B-52, B-1 and B-2 simultaneously conduct missions from Guam in unprecedented integrated bomber operation in Pacific
History was made when all the Air Force Global Strike Command’s strategic power projection bombers simultaneously launched from Guam for their first integrated bomber operation in the Indo-Asia-Pacific region.
On Aug. 17, the U.S. Air Force bomber trio (B-52 Stratofortress, B-1B Lancer and B-2 Spirit) conducted the first coordinated operation in the U.S Pacific Command AOR (Area Of Operations). The three aircraft launched in sequence from Andersen Air Force Base, Guam, performed a flyover and then dispersed to conduct simultaneous operations in the South China Sea and Northeast Asia.
The B-52 is part of the latest Stratofortress CBP (Continuous Bomber Presence) detachment to Guam: the aircraft, belonging to the 69th Bomb Squadron from Minot AFB, ND, are about to return stateside after a 6-month deployment. They will be replaced by the “several” B-1B Lancers that have deployed to Andersen on Aug. 6 to undertake the CBP mission in the Pacific.
The B-2 is one of the three stealth bombers with the 509th Bomb Wing that have arrived in Guam on Aug. 9, to conduct extended deterrence operations in the Indo-Asia-Pacific theater, where China is continuing its colonization of the disputed islands in the East and South China Seas.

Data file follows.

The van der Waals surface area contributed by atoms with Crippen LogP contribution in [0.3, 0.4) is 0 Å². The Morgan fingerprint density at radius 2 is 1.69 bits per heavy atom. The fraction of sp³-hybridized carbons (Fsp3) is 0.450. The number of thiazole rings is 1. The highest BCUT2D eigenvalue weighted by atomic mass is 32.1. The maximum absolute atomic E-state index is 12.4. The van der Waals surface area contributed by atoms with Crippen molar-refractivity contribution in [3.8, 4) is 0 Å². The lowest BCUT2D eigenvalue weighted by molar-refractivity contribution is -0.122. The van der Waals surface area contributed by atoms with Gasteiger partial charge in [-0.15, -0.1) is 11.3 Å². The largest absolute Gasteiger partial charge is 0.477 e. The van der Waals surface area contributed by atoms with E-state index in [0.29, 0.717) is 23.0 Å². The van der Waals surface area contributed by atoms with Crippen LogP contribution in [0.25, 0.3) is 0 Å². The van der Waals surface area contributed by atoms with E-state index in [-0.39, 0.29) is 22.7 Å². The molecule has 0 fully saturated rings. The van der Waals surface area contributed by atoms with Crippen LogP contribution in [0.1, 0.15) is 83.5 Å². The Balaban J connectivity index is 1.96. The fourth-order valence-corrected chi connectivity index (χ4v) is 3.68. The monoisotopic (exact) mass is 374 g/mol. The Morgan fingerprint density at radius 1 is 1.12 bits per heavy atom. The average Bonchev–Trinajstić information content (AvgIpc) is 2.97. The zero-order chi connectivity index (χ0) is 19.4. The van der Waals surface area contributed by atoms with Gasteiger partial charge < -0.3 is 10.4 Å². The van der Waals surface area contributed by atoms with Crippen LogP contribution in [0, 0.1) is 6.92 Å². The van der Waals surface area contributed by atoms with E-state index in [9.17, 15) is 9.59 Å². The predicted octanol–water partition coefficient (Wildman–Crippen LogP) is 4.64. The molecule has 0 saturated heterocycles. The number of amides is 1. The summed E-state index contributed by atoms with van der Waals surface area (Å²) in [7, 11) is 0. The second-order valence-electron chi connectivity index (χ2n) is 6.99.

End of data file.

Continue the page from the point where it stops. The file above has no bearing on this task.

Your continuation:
Missions like the one carried out on Aug. 17 are regularly conducted by the U.S. Air Force, even if these rarely involve all three different types of bombers: for instance, in 2014, the USAF launched a long-range mission with two B-52 Stratofortresses from Barksdale Air Force Base, La., and two B-2 Spirit stealth bombers from Whiteman Air Force Base, Mo.
The strategic bombers flew a non-stop for more than 20 hours and covered about 8,000 miles from their home stations to drop ordnance against target located inside Hawaii’s Pohakuloa military weapon range: a coordinated range operation which included low approach training that enabled the air force to put their strategic force’s capability to plan, coordinate and execute such a complex mission with “the right mix” of attack platforms.
The bomber trio mission “demonstrated the U.S. commitment to supporting global security and our ability to launch a credible strategic defense force,” said Brig. Gen. Douglas Cox, the 36th Wing commander in an official statement.
“By doing this, we showed the world we can expertly integrate three different platforms with unique capabilities, meeting (Andersen AFB’s) mission by providing the president of the United States sovereign options to decisively employ airpower across the entire spectrum of engagement, thus achieving our wing’s motto, we are ‘prepared to prevail,’” Cox said.
In simple words, whilst the Air Force Global Strike Command emphasized that the routine deployments to Andersen AFB provide opportunities to train, share experiences and strengthen regional alliances, the truth is that the U.S. Air Force exploited the presence of the tri-bomber force in Guam to get some cool shots (like those in this post) and flex the muscles in the Pacific.
Image credit: U.S. Air Force